Children’s groups are putting pressure on the Irish Government to introduce a law making it illegal for parents to smack their children.
Until 2001, Parents had the right to use ‘reasonable and moderate chastisement’ to discipline their children. These rights were repealed in the 2001 Children’s Act.
However, while the Children’s Act removed parent’s rights to smack their children, it failed to specify what level of force they could use and what the consequence would be if they overstepped the mark.
Children’s groups have taken the matter to the European Council. They say the Irish State has not made enough effort to eradicate what they see as violence towards children.
However, many Irish people don’t believe there is anything wrong with smacking a child. According to study titled ‘Growing up in Ireland’, nearly half of the Irish public say it is acceptable to slap a child. It also reveals that 11% of mothers smack their children ‘now and again’.
Ireland’s Minister for Children, Frances Fitzgerald, says that a lot of work has been done to convince Irish parents to abandon physical punishments for their children in favour of non-violent forms of discipline.
She said that the 2001 Children’s Act contained deterrents from using excessive force and that many parents had been successfully prosecuted after breaching the terms of the Act.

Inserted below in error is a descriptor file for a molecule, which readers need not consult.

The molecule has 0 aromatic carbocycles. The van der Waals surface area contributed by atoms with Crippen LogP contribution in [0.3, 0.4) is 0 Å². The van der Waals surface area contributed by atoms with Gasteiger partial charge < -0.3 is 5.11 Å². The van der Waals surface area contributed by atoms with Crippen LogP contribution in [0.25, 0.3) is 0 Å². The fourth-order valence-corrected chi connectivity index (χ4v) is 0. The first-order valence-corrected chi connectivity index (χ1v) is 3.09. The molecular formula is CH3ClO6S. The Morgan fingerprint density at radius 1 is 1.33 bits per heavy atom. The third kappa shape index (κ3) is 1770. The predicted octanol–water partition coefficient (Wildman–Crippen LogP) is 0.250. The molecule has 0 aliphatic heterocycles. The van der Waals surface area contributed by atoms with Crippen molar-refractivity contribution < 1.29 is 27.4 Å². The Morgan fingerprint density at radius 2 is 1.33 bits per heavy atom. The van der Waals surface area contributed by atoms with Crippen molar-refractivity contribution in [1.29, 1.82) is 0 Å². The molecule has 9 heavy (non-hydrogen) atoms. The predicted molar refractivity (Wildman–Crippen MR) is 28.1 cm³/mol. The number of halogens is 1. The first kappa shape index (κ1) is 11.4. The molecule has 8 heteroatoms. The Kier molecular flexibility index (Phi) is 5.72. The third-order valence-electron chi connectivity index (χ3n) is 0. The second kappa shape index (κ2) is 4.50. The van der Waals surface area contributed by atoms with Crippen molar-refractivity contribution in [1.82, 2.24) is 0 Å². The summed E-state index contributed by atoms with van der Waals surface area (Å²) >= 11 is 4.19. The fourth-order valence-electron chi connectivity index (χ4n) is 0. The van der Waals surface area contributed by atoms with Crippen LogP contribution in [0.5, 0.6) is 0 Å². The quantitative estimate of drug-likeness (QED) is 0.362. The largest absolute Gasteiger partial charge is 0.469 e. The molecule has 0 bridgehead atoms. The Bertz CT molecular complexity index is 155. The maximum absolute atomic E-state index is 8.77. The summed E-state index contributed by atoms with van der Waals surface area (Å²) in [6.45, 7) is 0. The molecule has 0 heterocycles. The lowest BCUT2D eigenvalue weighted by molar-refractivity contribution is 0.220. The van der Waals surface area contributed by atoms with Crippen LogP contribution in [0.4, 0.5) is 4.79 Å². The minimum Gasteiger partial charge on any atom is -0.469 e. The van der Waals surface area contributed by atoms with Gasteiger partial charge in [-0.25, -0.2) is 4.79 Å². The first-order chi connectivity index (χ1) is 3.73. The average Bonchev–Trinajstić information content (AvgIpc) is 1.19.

Children’s Rights Alliance chief executive, Tanya Ward, doesn’t believe the measures are adequate. She is urging the government introduce legislation that outlaws ‘violence against children’.
The Children’s Rights Alliance believe that the government should not allow parents to strike their children and should provide better parenting support programmes.
Ms Ward said: “We are also seeking a prohibition on the use of corporal punishment in all settings. Corporal punishment is a form of violence and ill-treatment from which all children have a right to be protected.”
An official complaint was made to the Council of Europe who have given Minister Fitzgerald until the end of the month to respond.